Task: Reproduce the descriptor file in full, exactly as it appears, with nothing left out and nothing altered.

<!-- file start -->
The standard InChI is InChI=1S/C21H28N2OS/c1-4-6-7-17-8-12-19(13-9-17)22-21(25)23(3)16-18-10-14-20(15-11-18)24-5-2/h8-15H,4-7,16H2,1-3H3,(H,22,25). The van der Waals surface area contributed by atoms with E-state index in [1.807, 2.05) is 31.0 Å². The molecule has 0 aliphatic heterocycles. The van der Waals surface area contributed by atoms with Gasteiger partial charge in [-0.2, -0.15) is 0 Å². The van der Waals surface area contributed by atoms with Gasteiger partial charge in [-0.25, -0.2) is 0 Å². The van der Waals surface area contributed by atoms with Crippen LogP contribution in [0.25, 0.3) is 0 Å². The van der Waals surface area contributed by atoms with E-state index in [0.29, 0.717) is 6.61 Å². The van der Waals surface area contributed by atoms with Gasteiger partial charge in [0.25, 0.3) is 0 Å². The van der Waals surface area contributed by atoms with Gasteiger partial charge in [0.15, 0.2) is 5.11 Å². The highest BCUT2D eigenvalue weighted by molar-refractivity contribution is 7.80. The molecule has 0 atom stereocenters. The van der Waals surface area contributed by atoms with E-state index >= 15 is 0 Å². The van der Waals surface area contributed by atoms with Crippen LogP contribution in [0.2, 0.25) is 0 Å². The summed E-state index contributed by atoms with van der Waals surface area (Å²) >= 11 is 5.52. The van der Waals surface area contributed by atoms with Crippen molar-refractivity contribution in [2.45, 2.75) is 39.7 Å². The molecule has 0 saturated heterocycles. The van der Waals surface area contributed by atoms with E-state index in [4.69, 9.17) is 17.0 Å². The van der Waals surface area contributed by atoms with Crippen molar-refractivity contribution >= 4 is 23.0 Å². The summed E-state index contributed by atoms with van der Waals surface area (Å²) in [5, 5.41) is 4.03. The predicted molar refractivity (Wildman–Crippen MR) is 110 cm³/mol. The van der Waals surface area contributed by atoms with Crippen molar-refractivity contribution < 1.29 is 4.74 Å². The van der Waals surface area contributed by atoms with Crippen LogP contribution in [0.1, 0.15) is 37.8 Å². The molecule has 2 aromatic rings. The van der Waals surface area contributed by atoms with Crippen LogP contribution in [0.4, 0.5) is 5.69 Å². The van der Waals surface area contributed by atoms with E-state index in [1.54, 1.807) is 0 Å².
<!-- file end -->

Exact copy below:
The standard InChI is InChI=1S/C21H28N2OS/c1-4-6-7-17-8-12-19(13-9-17)22-21(25)23(3)16-18-10-14-20(15-11-18)24-5-2/h8-15H,4-7,16H2,1-3H3,(H,22,25). The van der Waals surface area contributed by atoms with E-state index in [1.807, 2.05) is 31.0 Å². The molecule has 0 aliphatic heterocycles. The van der Waals surface area contributed by atoms with Gasteiger partial charge in [-0.2, -0.15) is 0 Å². The van der Waals surface area contributed by atoms with Gasteiger partial charge in [-0.25, -0.2) is 0 Å². The van der Waals surface area contributed by atoms with Crippen LogP contribution in [0.25, 0.3) is 0 Å². The van der Waals surface area contributed by atoms with E-state index in [0.29, 0.717) is 6.61 Å². The van der Waals surface area contributed by atoms with Gasteiger partial charge in [0.25, 0.3) is 0 Å². The van der Waals surface area contributed by atoms with Gasteiger partial charge in [0.15, 0.2) is 5.11 Å². The highest BCUT2D eigenvalue weighted by molar-refractivity contribution is 7.80. The molecule has 0 atom stereocenters. The van der Waals surface area contributed by atoms with E-state index >= 15 is 0 Å². The van der Waals surface area contributed by atoms with Crippen LogP contribution in [0.2, 0.25) is 0 Å². The summed E-state index contributed by atoms with van der Waals surface area (Å²) >= 11 is 5.52. The van der Waals surface area contributed by atoms with Crippen molar-refractivity contribution in [2.45, 2.75) is 39.7 Å². The molecule has 0 saturated heterocycles. The van der Waals surface area contributed by atoms with E-state index in [4.69, 9.17) is 17.0 Å². The van der Waals surface area contributed by atoms with Crippen molar-refractivity contribution >= 4 is 23.0 Å². The summed E-state index contributed by atoms with van der Waals surface area (Å²) in [5, 5.41) is 4.03. The predicted molar refractivity (Wildman–Crippen MR) is 110 cm³/mol. The van der Waals surface area contributed by atoms with Crippen molar-refractivity contribution < 1.29 is 4.74 Å². The van der Waals surface area contributed by atoms with Crippen LogP contribution in [0.1, 0.15) is 37.8 Å². The molecule has 2 aromatic rings. The van der Waals surface area contributed by atoms with Crippen LogP contribution in [0.4, 0.5) is 5.69 Å². The van der Waals surface area contributed by atoms with E-state index in [1.54, 1.807) is 0 Å².